The Google Adwords blog has announced a number of “quality score improvements” (debatable use of the word improvements!) which will come into play for your Adwords listings in the near future.
Removal of min bid – Firstly it is removing the current system of allocating each keyword a minimum bid amount which must be met for you keyword to appear in the paid search listings. All listings will have the chance to appear on whatever keywords they wish with just quality score and max bid amount dictating the position of the listing (essentially a move back to the old system prior to min bid being introduced). The minimum bid system is to be replaced with a CPC estimate for your first page bid, that is, the bid amount Google estimates it would take to get your ad on the first page.
Dynamic/search query level quality score – Secondly the quality score system is going to be changed so that it is allocated at search query level rather than keyword level. This means an advertiser bidding on broad match phrase loan, will have a different quality score on the term secured loan to personal loan and the phrase loan itself. Also accounting for user data such as location (based on IP and Google account details).
What does this mean to Google?
More search listings!- These changes should see the appearance of an increased number of listings on any given search phrase. With people able to appear on any keyword they wish (so long as they are willing to pay) and a large number of previously inactive keywords will suddenly come into play.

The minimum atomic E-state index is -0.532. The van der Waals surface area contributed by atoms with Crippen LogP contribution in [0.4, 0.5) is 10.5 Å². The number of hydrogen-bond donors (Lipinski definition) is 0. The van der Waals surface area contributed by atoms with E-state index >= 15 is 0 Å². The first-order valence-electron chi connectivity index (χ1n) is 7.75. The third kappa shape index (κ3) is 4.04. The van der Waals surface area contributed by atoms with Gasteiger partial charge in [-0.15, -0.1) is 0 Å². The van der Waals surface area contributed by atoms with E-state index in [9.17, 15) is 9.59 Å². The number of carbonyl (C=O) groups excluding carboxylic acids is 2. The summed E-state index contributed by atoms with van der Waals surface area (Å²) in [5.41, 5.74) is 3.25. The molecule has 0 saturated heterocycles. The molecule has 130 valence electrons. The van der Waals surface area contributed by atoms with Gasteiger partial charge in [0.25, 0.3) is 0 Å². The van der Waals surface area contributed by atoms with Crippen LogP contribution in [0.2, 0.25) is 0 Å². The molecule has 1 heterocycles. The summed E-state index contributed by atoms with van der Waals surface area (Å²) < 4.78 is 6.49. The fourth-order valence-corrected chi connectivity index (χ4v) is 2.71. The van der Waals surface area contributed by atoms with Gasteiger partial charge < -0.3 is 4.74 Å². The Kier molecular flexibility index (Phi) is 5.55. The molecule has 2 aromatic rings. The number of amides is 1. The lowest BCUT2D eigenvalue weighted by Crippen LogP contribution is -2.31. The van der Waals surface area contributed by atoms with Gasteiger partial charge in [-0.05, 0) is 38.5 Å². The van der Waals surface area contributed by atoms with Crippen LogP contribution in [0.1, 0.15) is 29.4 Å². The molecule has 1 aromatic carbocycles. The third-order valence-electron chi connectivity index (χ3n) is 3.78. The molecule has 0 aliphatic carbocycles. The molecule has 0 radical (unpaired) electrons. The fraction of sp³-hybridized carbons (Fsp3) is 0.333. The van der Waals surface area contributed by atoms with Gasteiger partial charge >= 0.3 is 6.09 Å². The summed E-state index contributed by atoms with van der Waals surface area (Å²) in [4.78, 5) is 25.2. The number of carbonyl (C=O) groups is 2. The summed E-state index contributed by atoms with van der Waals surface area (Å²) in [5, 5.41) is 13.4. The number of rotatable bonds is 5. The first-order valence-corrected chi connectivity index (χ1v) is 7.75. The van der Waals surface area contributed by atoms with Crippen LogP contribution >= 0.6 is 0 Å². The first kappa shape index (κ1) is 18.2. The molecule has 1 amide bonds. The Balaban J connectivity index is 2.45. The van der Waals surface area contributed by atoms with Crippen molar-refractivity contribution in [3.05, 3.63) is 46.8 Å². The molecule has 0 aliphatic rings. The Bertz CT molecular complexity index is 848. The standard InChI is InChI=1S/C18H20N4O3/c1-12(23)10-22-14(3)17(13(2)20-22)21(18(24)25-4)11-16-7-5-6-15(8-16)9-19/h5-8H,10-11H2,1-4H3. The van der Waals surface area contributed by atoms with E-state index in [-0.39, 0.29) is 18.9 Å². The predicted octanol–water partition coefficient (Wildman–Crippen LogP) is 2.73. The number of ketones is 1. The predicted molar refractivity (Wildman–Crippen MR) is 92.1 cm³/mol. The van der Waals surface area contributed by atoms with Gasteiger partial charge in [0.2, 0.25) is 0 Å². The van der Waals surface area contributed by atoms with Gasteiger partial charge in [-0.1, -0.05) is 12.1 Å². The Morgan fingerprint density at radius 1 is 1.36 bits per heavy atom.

More money! – Essentially what Google are saying is, “You want to appear? Fine, but it’ll cost you!” and I’m sure many advertisers will pay that money….to begin with. Much like the changes in trademark bidding my prediction is a flurry of activity before things die back down and things return back to normal
More competition and increased CPCs! Linked to the above point, by telling people what it will cost them to appear on first page Google are prompting people to increase their bids to get the exposure. If an advertiser is appearing on the second page and sees that they could be first page for an increase of £0.20 CPC, there is the temptation there for them to make that increase which they may not have previously done. Once this temptation is there for every advertiser the whole market for first page listings should become more expensive.
What does this mean to advertisers?
The return of the long tail – Although it has remained beneficial to have a long targeted keyword list for a lot of advertisers the broad match system has allowed them to be relatively lazy. The inclusion of quality score at a search phrase level will mean that it will become much more important in terms of an increased QS and a reduced CPC to have all relevant keywords in your account
Increased brand term CPC? – This ties in very nicely with the removal of brand term protection a few months ago. The function that stopped this from being a long term issue was the minimum bid. Competitors were struggling to make the most of the changes as they were blocked by not having a high enough bid. With the latest announcement this has been removed. So although people will be forced to pay more to bid on a competitors brand, they will not be banned completely, probably producing the same surge in brand CPC as last time (approx 130%) which would equate to a 169% increase since the beginning of the year!
Higher first page CPC – As touched on in the section on Google the likely hood is that these changes will produce more competition for first page listings resulting in higher CPCs. By allowing people to see what it will cost them to appear on the first page you are giving them the push to bid to that level. Some will shy away and save their spend, to others it will be the carrot they need to make the next step.
The changes are set to be rolled out to “a very small set of advertisers” in the next few days according to Google but make sure you keep an eye on your campaigns as I expect the full rollout will follow on from this soon after.